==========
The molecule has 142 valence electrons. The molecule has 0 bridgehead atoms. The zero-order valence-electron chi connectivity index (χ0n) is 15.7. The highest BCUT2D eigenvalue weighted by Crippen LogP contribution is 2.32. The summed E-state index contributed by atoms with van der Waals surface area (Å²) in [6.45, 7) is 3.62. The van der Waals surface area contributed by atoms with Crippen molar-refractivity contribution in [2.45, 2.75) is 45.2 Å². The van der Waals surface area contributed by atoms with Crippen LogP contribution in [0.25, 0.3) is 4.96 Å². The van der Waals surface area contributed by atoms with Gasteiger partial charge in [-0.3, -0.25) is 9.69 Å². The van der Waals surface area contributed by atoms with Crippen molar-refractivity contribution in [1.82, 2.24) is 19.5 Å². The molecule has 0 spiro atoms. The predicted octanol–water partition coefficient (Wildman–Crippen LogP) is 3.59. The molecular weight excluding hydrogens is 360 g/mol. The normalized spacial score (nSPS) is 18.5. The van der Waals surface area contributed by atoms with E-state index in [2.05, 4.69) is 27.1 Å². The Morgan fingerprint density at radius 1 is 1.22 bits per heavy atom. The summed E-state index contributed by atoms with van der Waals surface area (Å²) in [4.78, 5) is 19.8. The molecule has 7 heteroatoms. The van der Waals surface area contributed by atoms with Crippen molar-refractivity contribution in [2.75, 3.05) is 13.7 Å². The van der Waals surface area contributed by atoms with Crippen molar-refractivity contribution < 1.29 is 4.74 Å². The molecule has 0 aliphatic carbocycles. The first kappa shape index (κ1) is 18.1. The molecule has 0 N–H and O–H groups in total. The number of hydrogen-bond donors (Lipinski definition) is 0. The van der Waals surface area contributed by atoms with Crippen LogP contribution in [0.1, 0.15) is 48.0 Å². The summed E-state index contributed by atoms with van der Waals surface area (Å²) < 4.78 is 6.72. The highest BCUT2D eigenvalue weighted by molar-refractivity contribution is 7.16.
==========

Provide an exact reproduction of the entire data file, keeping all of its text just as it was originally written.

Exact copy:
The molecule has 142 valence electrons. The molecule has 0 bridgehead atoms. The zero-order valence-electron chi connectivity index (χ0n) is 15.7. The highest BCUT2D eigenvalue weighted by Crippen LogP contribution is 2.32. The summed E-state index contributed by atoms with van der Waals surface area (Å²) in [6.45, 7) is 3.62. The van der Waals surface area contributed by atoms with Crippen molar-refractivity contribution in [2.45, 2.75) is 45.2 Å². The van der Waals surface area contributed by atoms with Crippen LogP contribution in [0.25, 0.3) is 4.96 Å². The van der Waals surface area contributed by atoms with Gasteiger partial charge in [-0.3, -0.25) is 9.69 Å². The van der Waals surface area contributed by atoms with Crippen molar-refractivity contribution in [1.82, 2.24) is 19.5 Å². The molecule has 0 spiro atoms. The predicted octanol–water partition coefficient (Wildman–Crippen LogP) is 3.59. The molecular weight excluding hydrogens is 360 g/mol. The normalized spacial score (nSPS) is 18.5. The van der Waals surface area contributed by atoms with E-state index in [2.05, 4.69) is 27.1 Å². The Morgan fingerprint density at radius 1 is 1.22 bits per heavy atom. The summed E-state index contributed by atoms with van der Waals surface area (Å²) in [4.78, 5) is 19.8. The molecule has 7 heteroatoms. The van der Waals surface area contributed by atoms with Crippen molar-refractivity contribution in [2.75, 3.05) is 13.7 Å². The van der Waals surface area contributed by atoms with Crippen molar-refractivity contribution < 1.29 is 4.74 Å². The molecule has 0 aliphatic carbocycles. The first kappa shape index (κ1) is 18.1. The molecule has 0 N–H and O–H groups in total. The number of hydrogen-bond donors (Lipinski definition) is 0. The van der Waals surface area contributed by atoms with Crippen LogP contribution in [0.1, 0.15) is 48.0 Å². The summed E-state index contributed by atoms with van der Waals surface area (Å²) < 4.78 is 6.72. The highest BCUT2D eigenvalue weighted by molar-refractivity contribution is 7.16.